If there’s good news for Maryland football coach Mike Locksley, it’s that he put together the largest single-season win total of his head coaching career in his first full season guiding the Terrapins.
That good news, though, only goes so far. The Terps finished 3-9 in 2019, marking the first time Locksley has ever won more than one game in a season. He has six career wins, and Maryland’s total from last season is half of them.
But one place Locksley has been successful is the recruiting trail. The Terps hope his eye for talent will help the team climb the Big Ten’s ladder sooner rather than later. Maryland links up with West Virginia University’s football team for the third game of the season, scheduled for Sept. 19 at Milan Puskar Stadium in Morgantown.
Offensively, Locksley and staff is trying to clean up a mess. He brought in two new co-offensive coordinators, Scottie Montgomery and Joker Phillips, to try to pull it off. They have plenty of work to do.
Maryland finished last season tied for 93rd in the Football Bowl Subdivision scoring 25.3 points per game. That average was propped up by gaudy numbers in the Terps’ three wins — 79 points against Howard, 63 against Syracuse and 48 against Rutgers. In the nine losses? Maryland scored more than 17 points just once, was shut out by Penn State and mustered just one touchdown against both Michigan and Nebraska.
Quarterback is an issue. Last year’s most prolific, Josh Jackson, threw for 1,274 yards and 12 touchdowns against six interceptions, yet he completed just 47.3 percent of his passes. Help might be on the way from Alabama transfer Taulia Tagovailoa, younger brother of new Miami Dolphin Tua, but it is not yet known if he’ll be immediately eligible.
Whoever starts under center will get some help from Maryland’s receivers. Top target Dontay Demus (41 receptions, 635 yards, six touchdowns in 2019) returns and the Terrapins signed five-star recruit Rakim Jarrett, who was the No. 4 receiver in the 2020 signing class.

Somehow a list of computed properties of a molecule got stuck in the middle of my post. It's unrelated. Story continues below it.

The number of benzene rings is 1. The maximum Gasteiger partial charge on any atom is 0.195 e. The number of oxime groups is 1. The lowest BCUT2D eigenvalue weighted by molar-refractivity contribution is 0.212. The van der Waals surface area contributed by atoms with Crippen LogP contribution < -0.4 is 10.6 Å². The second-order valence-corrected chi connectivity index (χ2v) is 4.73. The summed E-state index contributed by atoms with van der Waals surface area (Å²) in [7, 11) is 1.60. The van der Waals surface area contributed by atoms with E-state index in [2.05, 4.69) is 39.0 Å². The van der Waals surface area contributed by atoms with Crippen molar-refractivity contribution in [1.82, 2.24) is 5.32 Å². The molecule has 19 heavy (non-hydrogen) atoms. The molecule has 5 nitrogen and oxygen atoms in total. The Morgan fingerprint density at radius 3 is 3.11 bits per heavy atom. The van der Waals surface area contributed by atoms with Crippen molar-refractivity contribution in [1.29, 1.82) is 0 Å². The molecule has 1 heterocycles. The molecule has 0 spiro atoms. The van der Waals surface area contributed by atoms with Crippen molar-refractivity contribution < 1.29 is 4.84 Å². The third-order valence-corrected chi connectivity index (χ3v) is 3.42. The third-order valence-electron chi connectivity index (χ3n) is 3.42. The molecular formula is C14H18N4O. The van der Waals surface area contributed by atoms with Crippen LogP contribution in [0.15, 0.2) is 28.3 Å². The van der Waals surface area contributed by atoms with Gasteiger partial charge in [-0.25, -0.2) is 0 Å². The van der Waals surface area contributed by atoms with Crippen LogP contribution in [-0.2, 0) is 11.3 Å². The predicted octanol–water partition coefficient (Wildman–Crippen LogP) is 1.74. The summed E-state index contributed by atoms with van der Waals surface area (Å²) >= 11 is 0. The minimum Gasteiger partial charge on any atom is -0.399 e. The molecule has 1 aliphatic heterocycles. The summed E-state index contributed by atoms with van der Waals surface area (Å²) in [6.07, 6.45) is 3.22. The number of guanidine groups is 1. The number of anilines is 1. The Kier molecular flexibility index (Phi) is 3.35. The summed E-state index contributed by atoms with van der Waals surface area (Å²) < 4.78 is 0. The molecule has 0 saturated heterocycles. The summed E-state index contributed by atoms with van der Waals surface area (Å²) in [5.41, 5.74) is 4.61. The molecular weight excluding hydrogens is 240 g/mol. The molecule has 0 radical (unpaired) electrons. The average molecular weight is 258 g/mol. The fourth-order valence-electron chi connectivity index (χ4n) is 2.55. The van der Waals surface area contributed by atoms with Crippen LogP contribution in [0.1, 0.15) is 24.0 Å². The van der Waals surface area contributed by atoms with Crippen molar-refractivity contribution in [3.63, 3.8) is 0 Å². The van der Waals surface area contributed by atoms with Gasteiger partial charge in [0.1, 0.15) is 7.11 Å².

The running back room needs to be rebuilt, though. Javon Leake and Anthony McFarland both left for the NFL, and the two combined for 1,350 rushing yards and 16 touchdowns last year. Leake was also named Big Ten Specialist of the Year.
Former Michigan running back Jordan Castleberry is transferring in, and the Terps were able to sign four-star back Peny Boone.
As bad as Maryland’s offense was, its defense was worse. The Terps ranked 115th in the FBS last season in allowing 34.7 points per game. That included giving up 52 points to Minnesota, 54 to Nebraska, 59 to Penn State and 73 to Ohio State.
The Terrapins must find new generators for their pass rush. Their top three sack producers have graduated. Linebacker Keandre Jones led the team with seven, while defensive lineman Brett Kulka added two and defensive lineman Keiron Howard had 1½. Maryland signed a trio of three-star junior college defensive linemen to help make up for it.
In the linebacker corps, Maryland returns the team’s second-leading tackler, Ayinde Eley, who recorded 79 tackles, four for a loss, as well as Chance Campbell, who racked up 54 tackles, 4½ for a loss. Maryland also signed four-star linebacker Reuben Hyppolite, who was the No. 17-ranked outside linebacker nationally.
The secondary must find a replacement for All-Big Ten second-team safety Antoine Brooks, who led Maryland with 87 tackles and was second on the team with 8½ tackles for a loss. That could be Nick Cross, who was honorable mention all-conference with 45 tackles, five pass breakups and and two interceptions.
If anything could be working in Maryland’s favor, it’s that the Terrapins will prepare for their WVU matchup against Towson (7-5 last season in the Football Championship Subdivision) and Northern Illinois (5-7 last season), while WVU gets Florida State in the first week.